a) Apparently there's some people in charge that want us to be production and consuming "robots"? What!? How do you expect anybody to take that at face value?
Open borders debate:
http://www.debate.org...
MouthWash
Posts: 2,607
Add as Friend
Challenge to a Debate
Send a Message
1/26/2013 10:37:33 PM
Posted: 3 years ago
At 1/26/2013 8:23:55 PM, drafterman wrote:
Of course critical thinking is an important skill to teach and learn. So are those rote facts and dates you mention too.

Let's say, for example, you want to become a chemist. We can take two paths:

1. I simply teach you, as a matter of fact, the history of chemistry and the laws that govern it, as we understand them today, as undisputed and indisputable fact, and grade you solely on your ability to memorize and vomit that information back to me. This can be done in about 8+ years, depending on how far down the rabbit hole you want to go (4 years HS, 4+ years college). After you've learned the basics, we then teach you the nitty gritty details, and reveal that things aren't so black and white and teach you the critical thinking necessary to effectively evaluate things.

2. I teach you to question mean, resulting in you questioning, and not learning, anything at all about chemistry, meaning you have to learn it by yourself, somehow. Since you're on a high kick questioning authority, textbooks are out of the question, meaning you have to learn modern chemistry (About 200 years worth of stuff, if we begin with modern atomic theory) first hand, by yourself.

Which do you think would more effectively produce chemists?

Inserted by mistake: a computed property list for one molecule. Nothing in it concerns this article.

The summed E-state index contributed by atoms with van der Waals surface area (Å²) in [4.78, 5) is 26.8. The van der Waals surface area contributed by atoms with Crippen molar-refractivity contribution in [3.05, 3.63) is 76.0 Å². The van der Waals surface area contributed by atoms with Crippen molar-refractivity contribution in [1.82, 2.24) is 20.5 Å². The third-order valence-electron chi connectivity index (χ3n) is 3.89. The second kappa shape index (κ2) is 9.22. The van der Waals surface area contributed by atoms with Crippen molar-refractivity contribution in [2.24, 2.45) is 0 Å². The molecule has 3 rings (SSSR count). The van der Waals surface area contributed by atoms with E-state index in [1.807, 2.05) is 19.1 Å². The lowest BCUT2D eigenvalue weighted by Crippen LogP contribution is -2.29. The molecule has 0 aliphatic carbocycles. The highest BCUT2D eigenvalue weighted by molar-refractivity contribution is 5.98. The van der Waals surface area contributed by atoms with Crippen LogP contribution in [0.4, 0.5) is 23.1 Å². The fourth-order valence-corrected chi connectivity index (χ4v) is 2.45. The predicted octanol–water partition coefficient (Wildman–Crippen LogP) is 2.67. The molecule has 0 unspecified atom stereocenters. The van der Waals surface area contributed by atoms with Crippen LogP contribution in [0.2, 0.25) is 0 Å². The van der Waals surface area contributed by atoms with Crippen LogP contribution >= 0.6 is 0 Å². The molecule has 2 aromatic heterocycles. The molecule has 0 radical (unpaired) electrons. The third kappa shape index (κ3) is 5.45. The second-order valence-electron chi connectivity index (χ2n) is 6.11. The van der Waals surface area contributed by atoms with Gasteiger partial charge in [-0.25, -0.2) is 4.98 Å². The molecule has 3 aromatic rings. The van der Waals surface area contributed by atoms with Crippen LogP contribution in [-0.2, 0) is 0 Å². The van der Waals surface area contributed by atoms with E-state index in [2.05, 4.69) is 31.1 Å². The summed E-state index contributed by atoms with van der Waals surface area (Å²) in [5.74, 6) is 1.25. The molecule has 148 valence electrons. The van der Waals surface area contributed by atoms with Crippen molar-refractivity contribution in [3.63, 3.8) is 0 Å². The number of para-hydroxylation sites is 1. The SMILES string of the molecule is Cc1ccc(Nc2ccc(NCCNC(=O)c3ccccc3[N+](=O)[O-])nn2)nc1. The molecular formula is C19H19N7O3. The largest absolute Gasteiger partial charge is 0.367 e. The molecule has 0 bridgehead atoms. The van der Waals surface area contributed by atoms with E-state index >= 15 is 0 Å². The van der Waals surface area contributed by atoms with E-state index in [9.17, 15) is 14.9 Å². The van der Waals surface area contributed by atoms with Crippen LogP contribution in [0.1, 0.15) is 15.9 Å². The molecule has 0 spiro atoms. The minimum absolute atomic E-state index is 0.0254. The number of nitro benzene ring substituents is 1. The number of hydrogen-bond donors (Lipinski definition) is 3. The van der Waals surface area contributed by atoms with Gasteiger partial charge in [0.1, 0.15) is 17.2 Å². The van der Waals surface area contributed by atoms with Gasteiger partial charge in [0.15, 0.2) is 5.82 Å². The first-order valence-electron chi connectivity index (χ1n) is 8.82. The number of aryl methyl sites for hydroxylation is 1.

Both of them are horrible and incredibly inefficient options, but 1 is less horrible.
"Well, that gives whole new meaning to my assassination. If I was going to die anyway, perhaps I should leave the Bolsheviks' descendants some Christmas cookies instead of breaking their dishes and vodka bottles in their sleep." -Tsar Nicholas II (YYW)
Simple
Posts: 13
Add as Friend
Challenge to a Debate
Send a Message
1/27/2013 9:23:46 AM
Posted: 3 years ago
At 1/26/2013 8:23:55 PM, drafterman wrote:
Of course critical thinking is an important skill to teach and learn. So are those rote facts and dates you mention too.

Let's say, for example, you want to become a chemist. We can take two paths:

1. I simply teach you, as a matter of fact, the history of chemistry and the laws that govern it, as we understand them today, as undisputed and indisputable fact, and grade you solely on your ability to memorize and vomit that information back to me. This can be done in about 8+ years, depending on how far down the rabbit hole you want to go (4 years HS, 4+ years college). After you've learned the basics, we then teach you the nitty gritty details, and reveal that things aren't so black and white and teach you the critical thinking necessary to effectively evaluate things.

2. I teach you to question mean, resulting in you questioning, and not learning, anything at all about chemistry, meaning you have to learn it by yourself, somehow. Since you're on a high kick questioning authority, textbooks are out of the question, meaning you have to learn modern chemistry (About 200 years worth of stuff, if we begin with modern atomic theory) first hand, by yourself.

Which do you think would more effectively produce chemists?

In every court of law, where evidence is given, the opposing council has the right to test the voracity of the testimony and evidence. This is not the case with history books professing what had happened long ago. It is these very history books which are taught in schools as fact.
Books on chemistry and other sciences are easily provable by experiments. Any student questioning the truth of what they are being taught can easily be shown, through experimentation, the results.
Chemistry has been and continues to be a work in progress. Without questioning and experimentation the laws of chemistry would still not be known.
If you are teaching chemistry, surely you have used designed experiments to prove what you are saying to be true.
At no point did I say the knowledge had to be self learned but your students would still require some proof as to what you are teaching. Would you deny your students the ability to question the things you are saying?